General Guidelines For Manuscript Preparation

Papers should be clear, concise, and written in English. They must conform to the organization and style of the journal with correct spelling and good sentence structure.

Contributions should be short but self-contained, concentrating on new results or techniques. The length of an article is not limited with regard to its number of pages.

Supplementary material, such as data sets, animated visualization, etc., should be submitted together with the manuscript for peer-reviewed publication.

Article Types

Three types of manuscripts may be submitted:

1.1.    Research Articles
Research Article should describe new and carefully confirmed findings, and experimental procedures should be given in sufficient detail for others to verify the work. The length of a full paper should be the minimum required to describe and interpret the work clearly. They should have no more than 60 references.

Research Articles include an abstract, an introduction, up to six figures or tables, sections with brief subheadings (less than six in total and less than 40 characters). Materials and Methods should usually be included which will also be needed to support the paper's conclusions.

All portions of the manuscript must be typed double-spaced and all pages numbered starting from the title page.

1.1          The Title should be a brief phrase describing the contents of the paper. The Title Page should include the authors' full names and affiliations, the name of the corresponding author along with phone, fax and E-mail information. Present addresses of authors should appear as a footnote.

1.2          The Abstract should be informative and completely self-explanatory, briefly present the topic, state the scope of the experiments, indicate significant data, and point out major findings and conclusions. The Abstract should be 100 to 200 words in length.. Complete sentences, active verbs, and the third person should be used, and the abstract should be written in the past tense. Standard nomenclature should be used and abbreviations should be avoided. No literature should be cited.

Following the abstract, about 3 to 10 key words that will provide indexing references should be listed.

A list of non-standard Abbreviations should be added. In general, non-standard abbreviations should be used only when the full term is very long and used often. Each abbreviation should be spelled out and introduced in parentheses the first time it is used in the text. Only recommended SI units should be used. Authors should use the solidus presentation (mg/ml). Standard abbreviations (such as ATP and DNA) need not be defined.

1.3          The Introduction should provide a clear statement of the problem, the relevant literature on the subject, and the proposed approach or solution. It should be understandable to colleagues from a broad range of scientific disciplines.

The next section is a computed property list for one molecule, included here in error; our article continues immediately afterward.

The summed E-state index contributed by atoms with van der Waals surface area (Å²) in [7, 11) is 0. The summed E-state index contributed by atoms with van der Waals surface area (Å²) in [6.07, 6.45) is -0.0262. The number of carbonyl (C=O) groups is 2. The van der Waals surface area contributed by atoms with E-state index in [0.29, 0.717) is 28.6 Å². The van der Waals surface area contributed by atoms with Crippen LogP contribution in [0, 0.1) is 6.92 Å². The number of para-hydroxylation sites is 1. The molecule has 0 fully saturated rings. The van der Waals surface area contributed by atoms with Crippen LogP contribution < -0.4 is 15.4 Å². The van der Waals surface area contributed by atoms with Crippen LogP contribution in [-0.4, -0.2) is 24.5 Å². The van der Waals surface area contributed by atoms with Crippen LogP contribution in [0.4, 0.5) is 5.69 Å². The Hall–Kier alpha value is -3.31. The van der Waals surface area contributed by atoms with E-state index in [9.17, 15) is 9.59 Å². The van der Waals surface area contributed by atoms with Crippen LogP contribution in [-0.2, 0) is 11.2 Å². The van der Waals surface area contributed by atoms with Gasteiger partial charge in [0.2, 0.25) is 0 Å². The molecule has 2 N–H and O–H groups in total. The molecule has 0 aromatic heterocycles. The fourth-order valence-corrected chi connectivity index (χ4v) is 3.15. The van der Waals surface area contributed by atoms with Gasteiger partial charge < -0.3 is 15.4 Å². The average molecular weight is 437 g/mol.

Materials and methods should be complete enough to allow experiments to be reproduced. However, only truly new procedures should be described in detail; previously published procedures should be cited, and important modifications of published procedures should be mentioned briefly. Capitalize trade names and include the manufacturer's name and address. Subheadings should be used. Methods in general use need not be described in detail.

1.4          Results should be presented with clarity and precision. The results should be written in the past tense when describing findings in the authors' experiments. Previously published findings should be written in the present tense. Results should be explained, but largely without referring to the literature. Discussion, speculation and detailed interpretation of data should not be included in the Results but should be put into the Discussion section.

1.4          Results should be presented with clarity and precision. The results should be written in the past tense when describing findings in the authors' experiments. Previously published findings should be written in the present tense. Results should be explained, but largely without referring to the literature. Discussion, speculation and detailed interpretation of data should not be included in the Results but should be put into the Discussion section.

1.5          The Discussion should interpret the findings in view of the results obtained in this and in past studies on this topic. State the conclusions in a few sentences at the end of the paper. The Results and Discussion sections can include subheadings, and when appropriate, both sections can be combined.

The Acknowledgments of people, grants, funds, etc should be brief.